I’ve waffled a lot on how I want to participate in “Cons” as an author.
As my writing career was taking off, I submitted to a lot of events. I applied for author alley tables, and I put my name in the running for panels. For every event around the Denver metro area, I was putting my name in.
Until this year I’d been trying to do both. Have a sales booth, and be on panels or signings/readings. I came into this just assuming I had to do both. That I needed to be seen in both aspects.
I think I was wrong.
Moving forward I’m leaning towards just having a booth. Here’s why.
So far at least, the cons I’ve participated in, I’ve mostly been put on self-publishing/author business panels (Sadly I had some awesome genre ones at COSine), and while they’ve all been fun, the audience was minuscule. Understandably, as most of these events are fan-oriented. The attendees (mostly) aren’t aspiring self-publishers. I’ve never been in an empty room, but the largest crowd was in the teens. The other panelists have always been awesome, and I’ve become at least online friends with a few people. I wouldn’t trade those experiences but I don’t think they’re actually valuable.
I realized that I don’t think being on author business panels, at fan-oriented events, is actually a huge win for my business.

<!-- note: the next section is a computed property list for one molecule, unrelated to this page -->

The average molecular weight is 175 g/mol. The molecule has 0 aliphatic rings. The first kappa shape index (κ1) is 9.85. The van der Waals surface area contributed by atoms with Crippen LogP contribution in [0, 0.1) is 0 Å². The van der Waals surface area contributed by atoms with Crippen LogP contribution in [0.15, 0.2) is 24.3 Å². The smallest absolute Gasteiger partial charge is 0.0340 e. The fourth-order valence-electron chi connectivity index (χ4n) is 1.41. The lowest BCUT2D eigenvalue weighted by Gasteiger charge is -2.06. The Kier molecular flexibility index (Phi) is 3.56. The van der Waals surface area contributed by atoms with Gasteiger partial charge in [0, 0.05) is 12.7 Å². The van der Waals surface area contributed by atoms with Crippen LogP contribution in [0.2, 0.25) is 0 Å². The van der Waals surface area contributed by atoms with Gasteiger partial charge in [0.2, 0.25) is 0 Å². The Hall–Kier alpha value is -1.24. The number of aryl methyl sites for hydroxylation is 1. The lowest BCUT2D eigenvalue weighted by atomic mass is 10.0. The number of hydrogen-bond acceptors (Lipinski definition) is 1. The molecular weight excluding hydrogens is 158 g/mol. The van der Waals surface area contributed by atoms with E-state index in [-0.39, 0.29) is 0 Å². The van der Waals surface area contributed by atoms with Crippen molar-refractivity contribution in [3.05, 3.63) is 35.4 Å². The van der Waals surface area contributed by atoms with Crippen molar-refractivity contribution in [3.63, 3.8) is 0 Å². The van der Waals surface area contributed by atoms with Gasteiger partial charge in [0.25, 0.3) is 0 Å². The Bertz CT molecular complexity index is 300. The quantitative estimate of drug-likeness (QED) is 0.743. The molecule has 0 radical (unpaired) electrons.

This is in no way a knock against cons I’ve been to.
I was on a panel at 20books Vegas, which is an industry event, talking about business. I’ll probably do more of that if I can. It was fun to be surrounded by peers, especially those that know more than I.
One of me, two places.
Part of the problem above, is that while I’m in a room with a handful of people who either have an honest interest in the business or just needed a place to sit, I’m not at my booth. Panels and readings are always an hour or so. That’s a good-sized percentage of any given day, especially if you have more than one panel or reading that day.
When my booth is empty, my books aren’t selling.
Was I there to be on panels? or to sell books?
I want to Sell Books.
Selling books (or anything) in person, isn’t easy.
I’ve bought stand-up banners, table runners, bowls for candy (Pro-tip, candy brings ’em in), all with the goal of bringing someone to the booth. Getting them to slow down, just enough that I can say ‘hello’ and try to reel them in.
I’ve been working on improving my hand sales game. It’s tough, it’s exhausting. I’m looking forward to Starfest, so I can put some of my new tricks to use.
I look at cons as a marketing expense. Covering my costs is 100% a goal, but whether I do or not, so long as I moved some copies, which hopefully will move more copies later, it’s a win.
So, now what?
Well, luckily this mini-epiphany comes at a time when I don’t have a ton on my plate. Starfest is this May. I put in for MileHiCon, I’ve done it twice before and enjoyed it. I don’t know if I’ll try for Denver Comic Con or not. I got in, then COVID, then the organizers went belly-up. We’ll see.
Anyway, I don’t currently have any panel/signings/readings on the books, and likely won’t for at least 2022.